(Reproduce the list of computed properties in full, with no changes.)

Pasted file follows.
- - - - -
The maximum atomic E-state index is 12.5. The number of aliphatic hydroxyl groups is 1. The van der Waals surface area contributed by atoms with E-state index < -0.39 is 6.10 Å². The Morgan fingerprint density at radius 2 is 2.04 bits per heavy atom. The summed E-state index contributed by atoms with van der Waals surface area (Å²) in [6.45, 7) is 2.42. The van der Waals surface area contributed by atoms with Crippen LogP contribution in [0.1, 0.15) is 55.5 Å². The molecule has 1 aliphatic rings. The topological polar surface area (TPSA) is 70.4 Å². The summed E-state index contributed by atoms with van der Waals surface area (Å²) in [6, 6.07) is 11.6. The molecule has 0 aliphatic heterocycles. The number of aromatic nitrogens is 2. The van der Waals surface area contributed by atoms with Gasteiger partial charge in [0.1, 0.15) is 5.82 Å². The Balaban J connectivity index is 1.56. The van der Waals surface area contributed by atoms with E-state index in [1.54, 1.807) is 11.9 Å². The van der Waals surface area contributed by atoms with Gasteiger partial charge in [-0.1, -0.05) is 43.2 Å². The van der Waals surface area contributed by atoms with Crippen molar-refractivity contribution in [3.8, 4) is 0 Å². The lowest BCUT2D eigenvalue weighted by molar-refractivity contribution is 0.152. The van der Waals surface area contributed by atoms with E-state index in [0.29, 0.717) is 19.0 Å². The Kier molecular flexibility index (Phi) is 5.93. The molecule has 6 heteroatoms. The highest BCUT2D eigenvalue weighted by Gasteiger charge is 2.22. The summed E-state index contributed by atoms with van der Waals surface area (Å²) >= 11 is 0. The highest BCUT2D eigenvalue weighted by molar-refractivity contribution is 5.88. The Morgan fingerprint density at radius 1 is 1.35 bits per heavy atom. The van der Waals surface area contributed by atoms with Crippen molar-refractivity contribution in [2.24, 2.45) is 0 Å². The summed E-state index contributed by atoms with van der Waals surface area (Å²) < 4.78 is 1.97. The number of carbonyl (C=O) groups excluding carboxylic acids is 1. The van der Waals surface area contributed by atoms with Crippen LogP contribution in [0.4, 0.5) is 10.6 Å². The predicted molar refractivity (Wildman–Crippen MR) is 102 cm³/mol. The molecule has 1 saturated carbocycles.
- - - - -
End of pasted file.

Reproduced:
The maximum atomic E-state index is 12.5. The number of aliphatic hydroxyl groups is 1. The van der Waals surface area contributed by atoms with E-state index < -0.39 is 6.10 Å². The Morgan fingerprint density at radius 2 is 2.04 bits per heavy atom. The summed E-state index contributed by atoms with van der Waals surface area (Å²) in [6.45, 7) is 2.42. The van der Waals surface area contributed by atoms with Crippen LogP contribution in [0.1, 0.15) is 55.5 Å². The molecule has 1 aliphatic rings. The topological polar surface area (TPSA) is 70.4 Å². The summed E-state index contributed by atoms with van der Waals surface area (Å²) in [6, 6.07) is 11.6. The molecule has 0 aliphatic heterocycles. The number of aromatic nitrogens is 2. The van der Waals surface area contributed by atoms with Gasteiger partial charge in [0.1, 0.15) is 5.82 Å². The Balaban J connectivity index is 1.56. The van der Waals surface area contributed by atoms with E-state index in [1.54, 1.807) is 11.9 Å². The van der Waals surface area contributed by atoms with Gasteiger partial charge in [-0.1, -0.05) is 43.2 Å². The van der Waals surface area contributed by atoms with Crippen molar-refractivity contribution in [3.8, 4) is 0 Å². The lowest BCUT2D eigenvalue weighted by molar-refractivity contribution is 0.152. The van der Waals surface area contributed by atoms with E-state index in [0.29, 0.717) is 19.0 Å². The Kier molecular flexibility index (Phi) is 5.93. The molecule has 6 heteroatoms. The highest BCUT2D eigenvalue weighted by Gasteiger charge is 2.22. The summed E-state index contributed by atoms with van der Waals surface area (Å²) >= 11 is 0. The highest BCUT2D eigenvalue weighted by molar-refractivity contribution is 5.88. The Morgan fingerprint density at radius 1 is 1.35 bits per heavy atom. The van der Waals surface area contributed by atoms with Crippen molar-refractivity contribution in [2.24, 2.45) is 0 Å². The summed E-state index contributed by atoms with van der Waals surface area (Å²) < 4.78 is 1.97. The number of carbonyl (C=O) groups excluding carboxylic acids is 1. The van der Waals surface area contributed by atoms with Crippen LogP contribution in [0.4, 0.5) is 10.6 Å². The predicted molar refractivity (Wildman–Crippen MR) is 102 cm³/mol. The molecule has 1 saturated carbocycles.